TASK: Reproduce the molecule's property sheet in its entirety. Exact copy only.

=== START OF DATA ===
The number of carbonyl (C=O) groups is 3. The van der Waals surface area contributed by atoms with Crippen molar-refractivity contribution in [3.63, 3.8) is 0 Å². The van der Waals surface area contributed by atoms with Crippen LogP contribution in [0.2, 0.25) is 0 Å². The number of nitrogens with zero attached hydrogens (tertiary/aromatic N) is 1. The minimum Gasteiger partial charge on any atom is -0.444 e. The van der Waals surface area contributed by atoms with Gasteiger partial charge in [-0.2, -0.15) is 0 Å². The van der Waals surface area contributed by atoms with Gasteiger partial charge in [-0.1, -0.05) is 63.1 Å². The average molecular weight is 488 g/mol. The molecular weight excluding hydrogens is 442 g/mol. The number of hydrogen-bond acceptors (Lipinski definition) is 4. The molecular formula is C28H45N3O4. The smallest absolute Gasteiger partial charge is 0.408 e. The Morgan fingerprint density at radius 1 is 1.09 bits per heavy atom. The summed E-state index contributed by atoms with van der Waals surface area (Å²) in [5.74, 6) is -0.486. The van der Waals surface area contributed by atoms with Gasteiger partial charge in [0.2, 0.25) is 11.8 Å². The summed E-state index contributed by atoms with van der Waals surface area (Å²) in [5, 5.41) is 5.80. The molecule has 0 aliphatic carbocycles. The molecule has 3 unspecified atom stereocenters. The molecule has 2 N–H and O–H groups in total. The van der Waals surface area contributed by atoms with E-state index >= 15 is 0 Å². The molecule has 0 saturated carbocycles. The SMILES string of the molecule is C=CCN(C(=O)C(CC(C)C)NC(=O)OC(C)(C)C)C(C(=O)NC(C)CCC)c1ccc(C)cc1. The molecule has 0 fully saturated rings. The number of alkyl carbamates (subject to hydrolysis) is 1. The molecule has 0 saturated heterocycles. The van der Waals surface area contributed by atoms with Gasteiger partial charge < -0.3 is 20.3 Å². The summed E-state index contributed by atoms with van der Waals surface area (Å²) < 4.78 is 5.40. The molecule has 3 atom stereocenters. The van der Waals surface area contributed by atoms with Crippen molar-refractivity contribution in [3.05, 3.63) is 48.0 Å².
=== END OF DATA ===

The number of carbonyl (C=O) groups is 3. The van der Waals surface area contributed by atoms with Crippen molar-refractivity contribution in [3.63, 3.8) is 0 Å². The van der Waals surface area contributed by atoms with Crippen LogP contribution in [0.2, 0.25) is 0 Å². The number of nitrogens with zero attached hydrogens (tertiary/aromatic N) is 1. The minimum Gasteiger partial charge on any atom is -0.444 e. The van der Waals surface area contributed by atoms with Gasteiger partial charge in [-0.2, -0.15) is 0 Å². The van der Waals surface area contributed by atoms with Gasteiger partial charge in [-0.1, -0.05) is 63.1 Å². The average molecular weight is 488 g/mol. The molecular weight excluding hydrogens is 442 g/mol. The number of hydrogen-bond acceptors (Lipinski definition) is 4. The molecular formula is C28H45N3O4. The smallest absolute Gasteiger partial charge is 0.408 e. The Morgan fingerprint density at radius 1 is 1.09 bits per heavy atom. The summed E-state index contributed by atoms with van der Waals surface area (Å²) in [5.74, 6) is -0.486. The van der Waals surface area contributed by atoms with Gasteiger partial charge in [0.2, 0.25) is 11.8 Å². The summed E-state index contributed by atoms with van der Waals surface area (Å²) in [5, 5.41) is 5.80. The molecule has 0 aliphatic carbocycles. The molecule has 3 unspecified atom stereocenters. The molecule has 2 N–H and O–H groups in total. The van der Waals surface area contributed by atoms with E-state index >= 15 is 0 Å². The molecule has 0 saturated carbocycles. The SMILES string of the molecule is C=CCN(C(=O)C(CC(C)C)NC(=O)OC(C)(C)C)C(C(=O)NC(C)CCC)c1ccc(C)cc1. The molecule has 0 fully saturated rings. The number of alkyl carbamates (subject to hydrolysis) is 1. The molecule has 0 saturated heterocycles. The van der Waals surface area contributed by atoms with Gasteiger partial charge < -0.3 is 20.3 Å². The summed E-state index contributed by atoms with van der Waals surface area (Å²) < 4.78 is 5.40. The molecule has 3 atom stereocenters. The van der Waals surface area contributed by atoms with Crippen molar-refractivity contribution in [3.05, 3.63) is 48.0 Å².